Finland to talk with Russia about GPS jamming during NATO exercise

An Airbus A400M Atlas military transport aircraft (Bottom) and a Norwegian C-130 Hercules transport aircraft fly during NATO’s Trident Juncture 2018 exercise in Byneset near Trondheim, southwest Norway, October 30, 2018. Earlier this week, Norwegian officials said Russian troops in the Kola Peninsula were responsible for GPS signal jamming in Arctic Norway and Finland during Trident Juncture. (Jonathan Nackstrand/AFP/Getty Images)
Finland is expected to launch diplomatic talks with Russia over suspected GPS signal-jamming that affected areas in northern Norway and Finland.

Finnish officials have been investigating recent suspicions of scrambled GPS signals during large-scale NATO exercises that took place in Norway at the end of October.

Norwegian officials have hypothesised that Russia was responsible for jamming the signals, a theory that the Finnish Foreign Ministry said Finland is credible.

However ministry officials said Thursday that it would not be appropriate to publicly discuss the technical details of the incident.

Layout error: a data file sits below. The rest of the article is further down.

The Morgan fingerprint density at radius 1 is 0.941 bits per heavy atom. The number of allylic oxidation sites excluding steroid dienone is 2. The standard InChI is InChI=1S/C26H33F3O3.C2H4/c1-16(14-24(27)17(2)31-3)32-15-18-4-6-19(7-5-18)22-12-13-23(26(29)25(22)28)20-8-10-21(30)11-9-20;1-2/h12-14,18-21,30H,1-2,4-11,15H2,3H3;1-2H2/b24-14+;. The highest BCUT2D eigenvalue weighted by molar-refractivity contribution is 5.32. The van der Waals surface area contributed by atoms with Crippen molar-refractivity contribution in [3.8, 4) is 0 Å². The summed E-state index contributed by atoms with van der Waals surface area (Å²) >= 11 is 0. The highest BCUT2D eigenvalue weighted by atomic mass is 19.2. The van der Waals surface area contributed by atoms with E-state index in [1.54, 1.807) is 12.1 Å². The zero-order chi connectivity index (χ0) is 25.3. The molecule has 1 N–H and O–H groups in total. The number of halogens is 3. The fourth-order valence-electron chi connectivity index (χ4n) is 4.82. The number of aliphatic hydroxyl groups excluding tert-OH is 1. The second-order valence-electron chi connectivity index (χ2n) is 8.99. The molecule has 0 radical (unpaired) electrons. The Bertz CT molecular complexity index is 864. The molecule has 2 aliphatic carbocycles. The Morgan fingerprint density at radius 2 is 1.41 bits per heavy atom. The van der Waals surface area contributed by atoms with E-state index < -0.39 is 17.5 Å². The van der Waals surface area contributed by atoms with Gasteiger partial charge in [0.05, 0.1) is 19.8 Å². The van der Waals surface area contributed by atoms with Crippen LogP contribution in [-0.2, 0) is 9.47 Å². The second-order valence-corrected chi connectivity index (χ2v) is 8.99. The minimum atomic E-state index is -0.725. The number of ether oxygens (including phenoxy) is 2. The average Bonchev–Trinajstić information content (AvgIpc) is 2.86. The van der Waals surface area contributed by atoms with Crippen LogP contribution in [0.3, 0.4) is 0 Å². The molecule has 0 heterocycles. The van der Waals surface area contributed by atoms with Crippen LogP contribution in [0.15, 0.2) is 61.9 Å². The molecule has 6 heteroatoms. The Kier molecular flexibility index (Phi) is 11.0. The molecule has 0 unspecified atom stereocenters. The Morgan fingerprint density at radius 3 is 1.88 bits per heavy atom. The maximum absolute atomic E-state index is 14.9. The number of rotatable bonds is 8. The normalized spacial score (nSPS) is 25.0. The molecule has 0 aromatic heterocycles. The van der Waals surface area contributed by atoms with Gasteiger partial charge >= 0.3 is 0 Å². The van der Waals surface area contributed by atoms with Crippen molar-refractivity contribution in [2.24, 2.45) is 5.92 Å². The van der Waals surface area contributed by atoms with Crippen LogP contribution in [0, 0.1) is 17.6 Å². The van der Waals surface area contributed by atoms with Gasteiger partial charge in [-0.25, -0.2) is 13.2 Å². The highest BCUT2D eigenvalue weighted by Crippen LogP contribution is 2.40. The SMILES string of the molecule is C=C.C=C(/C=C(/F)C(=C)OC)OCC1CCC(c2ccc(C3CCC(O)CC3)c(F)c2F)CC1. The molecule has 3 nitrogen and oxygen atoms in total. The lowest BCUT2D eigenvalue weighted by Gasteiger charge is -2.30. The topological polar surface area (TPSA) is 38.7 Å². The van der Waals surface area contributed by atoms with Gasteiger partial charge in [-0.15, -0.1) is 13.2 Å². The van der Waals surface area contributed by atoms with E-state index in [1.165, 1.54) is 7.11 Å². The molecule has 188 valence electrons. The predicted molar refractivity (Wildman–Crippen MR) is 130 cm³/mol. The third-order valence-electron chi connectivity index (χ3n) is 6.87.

The ministry said that it had handed over a report on the matter to Parliament’s Foreign Affairs Committee and that officials will continue a probe into the case.

Finland’s position is that this kind of activity should not be allowed to pose a risk to aviation safety.

Related stories from around the North:

Canada: Nearly 2,000 Canadian troops take part in NATO’s largest exercise since Cold War, CBC News

Finland: Russian military conducts confidence-building visit to Lapland Air Command in the Finnish Arctic, Radio Canada International

Norway: Russian bombers fly mission along Norwegian coast: report, The Independent Barents Observer

Russia: Russia holds anti-submarine drill in Arctic ahead of large NATO exercise in Norway, The Independent Barents Observer

Sweden: Major deal between Sweden’s Saab and U.S. Air Force a “sign of closer transatlantic ties”, says defence expert, Radio Sweden

United States: New symposium brings U.S. military’s attention to the Arctic, Alaska Public Media

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